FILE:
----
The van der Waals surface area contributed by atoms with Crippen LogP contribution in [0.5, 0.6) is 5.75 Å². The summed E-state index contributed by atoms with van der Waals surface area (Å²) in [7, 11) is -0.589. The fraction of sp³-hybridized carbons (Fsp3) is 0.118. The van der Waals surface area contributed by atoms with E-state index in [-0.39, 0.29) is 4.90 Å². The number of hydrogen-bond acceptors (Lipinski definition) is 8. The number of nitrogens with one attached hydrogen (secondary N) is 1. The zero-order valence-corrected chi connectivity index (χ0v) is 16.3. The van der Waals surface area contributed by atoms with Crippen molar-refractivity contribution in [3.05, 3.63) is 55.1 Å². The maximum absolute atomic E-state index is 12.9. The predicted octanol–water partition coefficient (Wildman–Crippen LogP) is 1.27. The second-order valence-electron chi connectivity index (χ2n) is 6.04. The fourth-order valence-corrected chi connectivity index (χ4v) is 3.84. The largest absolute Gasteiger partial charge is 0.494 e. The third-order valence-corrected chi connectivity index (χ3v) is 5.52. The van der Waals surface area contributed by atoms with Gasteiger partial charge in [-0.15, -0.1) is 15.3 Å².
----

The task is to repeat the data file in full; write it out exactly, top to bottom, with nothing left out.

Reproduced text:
The van der Waals surface area contributed by atoms with Crippen LogP contribution in [0.5, 0.6) is 5.75 Å². The summed E-state index contributed by atoms with van der Waals surface area (Å²) in [7, 11) is -0.589. The fraction of sp³-hybridized carbons (Fsp3) is 0.118. The van der Waals surface area contributed by atoms with E-state index in [-0.39, 0.29) is 4.90 Å². The number of hydrogen-bond acceptors (Lipinski definition) is 8. The number of nitrogens with one attached hydrogen (secondary N) is 1. The zero-order valence-corrected chi connectivity index (χ0v) is 16.3. The van der Waals surface area contributed by atoms with Crippen molar-refractivity contribution in [3.05, 3.63) is 55.1 Å². The maximum absolute atomic E-state index is 12.9. The predicted octanol–water partition coefficient (Wildman–Crippen LogP) is 1.27. The second-order valence-electron chi connectivity index (χ2n) is 6.04. The fourth-order valence-corrected chi connectivity index (χ4v) is 3.84. The largest absolute Gasteiger partial charge is 0.494 e. The third-order valence-corrected chi connectivity index (χ3v) is 5.52. The van der Waals surface area contributed by atoms with Gasteiger partial charge in [-0.15, -0.1) is 15.3 Å².